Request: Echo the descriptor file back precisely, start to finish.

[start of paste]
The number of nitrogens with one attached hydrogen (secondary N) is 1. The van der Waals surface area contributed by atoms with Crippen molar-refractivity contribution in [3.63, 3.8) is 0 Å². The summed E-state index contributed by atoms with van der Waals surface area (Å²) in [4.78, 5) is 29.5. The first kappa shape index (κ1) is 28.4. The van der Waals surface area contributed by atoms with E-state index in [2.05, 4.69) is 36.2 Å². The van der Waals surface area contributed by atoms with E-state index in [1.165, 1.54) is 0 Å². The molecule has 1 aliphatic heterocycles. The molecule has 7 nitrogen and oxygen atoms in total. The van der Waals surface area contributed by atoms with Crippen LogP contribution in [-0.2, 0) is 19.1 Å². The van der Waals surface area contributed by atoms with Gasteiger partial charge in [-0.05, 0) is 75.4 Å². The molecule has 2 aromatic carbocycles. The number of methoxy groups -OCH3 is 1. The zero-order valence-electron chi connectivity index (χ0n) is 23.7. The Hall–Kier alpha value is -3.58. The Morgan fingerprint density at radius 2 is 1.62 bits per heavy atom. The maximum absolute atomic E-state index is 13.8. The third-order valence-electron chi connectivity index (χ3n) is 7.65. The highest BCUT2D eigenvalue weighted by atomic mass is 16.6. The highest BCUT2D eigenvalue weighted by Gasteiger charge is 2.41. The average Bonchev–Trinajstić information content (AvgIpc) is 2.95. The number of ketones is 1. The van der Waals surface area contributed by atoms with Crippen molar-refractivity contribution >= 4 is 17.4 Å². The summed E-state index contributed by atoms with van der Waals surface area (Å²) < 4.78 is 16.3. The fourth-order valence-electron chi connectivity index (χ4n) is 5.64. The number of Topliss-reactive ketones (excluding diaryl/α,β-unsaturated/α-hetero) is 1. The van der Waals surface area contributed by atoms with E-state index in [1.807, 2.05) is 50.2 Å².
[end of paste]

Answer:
The number of nitrogens with one attached hydrogen (secondary N) is 1. The van der Waals surface area contributed by atoms with Crippen molar-refractivity contribution in [3.63, 3.8) is 0 Å². The summed E-state index contributed by atoms with van der Waals surface area (Å²) in [4.78, 5) is 29.5. The first kappa shape index (κ1) is 28.4. The van der Waals surface area contributed by atoms with E-state index in [2.05, 4.69) is 36.2 Å². The van der Waals surface area contributed by atoms with E-state index in [1.165, 1.54) is 0 Å². The molecule has 1 aliphatic heterocycles. The molecule has 7 nitrogen and oxygen atoms in total. The van der Waals surface area contributed by atoms with Crippen LogP contribution in [-0.2, 0) is 19.1 Å². The van der Waals surface area contributed by atoms with Gasteiger partial charge in [-0.05, 0) is 75.4 Å². The molecule has 2 aromatic carbocycles. The number of methoxy groups -OCH3 is 1. The zero-order valence-electron chi connectivity index (χ0n) is 23.7. The Hall–Kier alpha value is -3.58. The Morgan fingerprint density at radius 2 is 1.62 bits per heavy atom. The maximum absolute atomic E-state index is 13.8. The third-order valence-electron chi connectivity index (χ3n) is 7.65. The highest BCUT2D eigenvalue weighted by atomic mass is 16.6. The highest BCUT2D eigenvalue weighted by Gasteiger charge is 2.41. The average Bonchev–Trinajstić information content (AvgIpc) is 2.95. The number of ketones is 1. The van der Waals surface area contributed by atoms with Crippen molar-refractivity contribution >= 4 is 17.4 Å². The summed E-state index contributed by atoms with van der Waals surface area (Å²) < 4.78 is 16.3. The fourth-order valence-electron chi connectivity index (χ4n) is 5.64. The number of Topliss-reactive ketones (excluding diaryl/α,β-unsaturated/α-hetero) is 1. The van der Waals surface area contributed by atoms with E-state index in [1.807, 2.05) is 50.2 Å².